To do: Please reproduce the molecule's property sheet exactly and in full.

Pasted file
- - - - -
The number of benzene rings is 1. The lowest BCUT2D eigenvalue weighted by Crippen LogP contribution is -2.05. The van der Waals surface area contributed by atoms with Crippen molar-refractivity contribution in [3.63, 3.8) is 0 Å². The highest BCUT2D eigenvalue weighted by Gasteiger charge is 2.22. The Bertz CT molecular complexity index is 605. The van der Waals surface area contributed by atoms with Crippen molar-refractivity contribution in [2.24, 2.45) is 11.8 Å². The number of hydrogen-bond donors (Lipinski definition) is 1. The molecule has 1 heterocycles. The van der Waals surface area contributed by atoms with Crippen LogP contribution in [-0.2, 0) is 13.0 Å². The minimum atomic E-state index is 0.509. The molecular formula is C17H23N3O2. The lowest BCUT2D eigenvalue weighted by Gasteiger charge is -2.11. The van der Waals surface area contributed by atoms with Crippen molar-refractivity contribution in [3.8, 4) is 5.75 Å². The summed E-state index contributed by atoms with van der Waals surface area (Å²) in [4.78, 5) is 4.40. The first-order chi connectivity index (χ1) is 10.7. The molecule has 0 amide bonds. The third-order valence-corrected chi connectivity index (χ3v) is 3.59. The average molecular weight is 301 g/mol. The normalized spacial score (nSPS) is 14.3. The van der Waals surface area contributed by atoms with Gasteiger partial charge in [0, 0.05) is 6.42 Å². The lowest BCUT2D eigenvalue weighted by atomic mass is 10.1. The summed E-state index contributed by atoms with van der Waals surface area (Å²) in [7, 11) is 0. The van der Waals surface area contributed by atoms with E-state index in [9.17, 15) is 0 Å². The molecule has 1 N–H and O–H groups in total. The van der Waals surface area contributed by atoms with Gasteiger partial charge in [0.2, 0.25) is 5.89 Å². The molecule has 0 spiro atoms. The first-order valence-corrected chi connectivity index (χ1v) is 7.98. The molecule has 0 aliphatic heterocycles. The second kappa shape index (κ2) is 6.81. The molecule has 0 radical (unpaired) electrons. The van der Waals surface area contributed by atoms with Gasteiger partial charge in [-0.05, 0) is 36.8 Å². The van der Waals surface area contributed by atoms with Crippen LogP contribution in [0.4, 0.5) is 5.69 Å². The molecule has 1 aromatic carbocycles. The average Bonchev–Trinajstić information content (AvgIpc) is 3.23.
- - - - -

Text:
The number of benzene rings is 1. The lowest BCUT2D eigenvalue weighted by Crippen LogP contribution is -2.05. The van der Waals surface area contributed by atoms with Crippen molar-refractivity contribution in [3.63, 3.8) is 0 Å². The highest BCUT2D eigenvalue weighted by Gasteiger charge is 2.22. The Bertz CT molecular complexity index is 605. The van der Waals surface area contributed by atoms with Crippen molar-refractivity contribution in [2.24, 2.45) is 11.8 Å². The number of hydrogen-bond donors (Lipinski definition) is 1. The molecule has 1 heterocycles. The van der Waals surface area contributed by atoms with Crippen LogP contribution in [-0.2, 0) is 13.0 Å². The minimum atomic E-state index is 0.509. The molecular formula is C17H23N3O2. The lowest BCUT2D eigenvalue weighted by Gasteiger charge is -2.11. The van der Waals surface area contributed by atoms with Crippen molar-refractivity contribution in [3.8, 4) is 5.75 Å². The summed E-state index contributed by atoms with van der Waals surface area (Å²) in [4.78, 5) is 4.40. The first-order chi connectivity index (χ1) is 10.7. The molecule has 0 amide bonds. The third-order valence-corrected chi connectivity index (χ3v) is 3.59. The average molecular weight is 301 g/mol. The normalized spacial score (nSPS) is 14.3. The van der Waals surface area contributed by atoms with Gasteiger partial charge in [0, 0.05) is 6.42 Å². The lowest BCUT2D eigenvalue weighted by atomic mass is 10.1. The summed E-state index contributed by atoms with van der Waals surface area (Å²) in [7, 11) is 0. The van der Waals surface area contributed by atoms with E-state index in [9.17, 15) is 0 Å². The molecule has 1 N–H and O–H groups in total. The van der Waals surface area contributed by atoms with Gasteiger partial charge in [0.2, 0.25) is 5.89 Å². The molecule has 0 spiro atoms. The first-order valence-corrected chi connectivity index (χ1v) is 7.98. The molecule has 0 aliphatic heterocycles. The second kappa shape index (κ2) is 6.81. The molecule has 0 radical (unpaired) electrons. The van der Waals surface area contributed by atoms with Gasteiger partial charge in [-0.05, 0) is 36.8 Å². The van der Waals surface area contributed by atoms with Crippen LogP contribution in [0.4, 0.5) is 5.69 Å². The molecule has 1 aromatic carbocycles. The average Bonchev–Trinajstić information content (AvgIpc) is 3.23.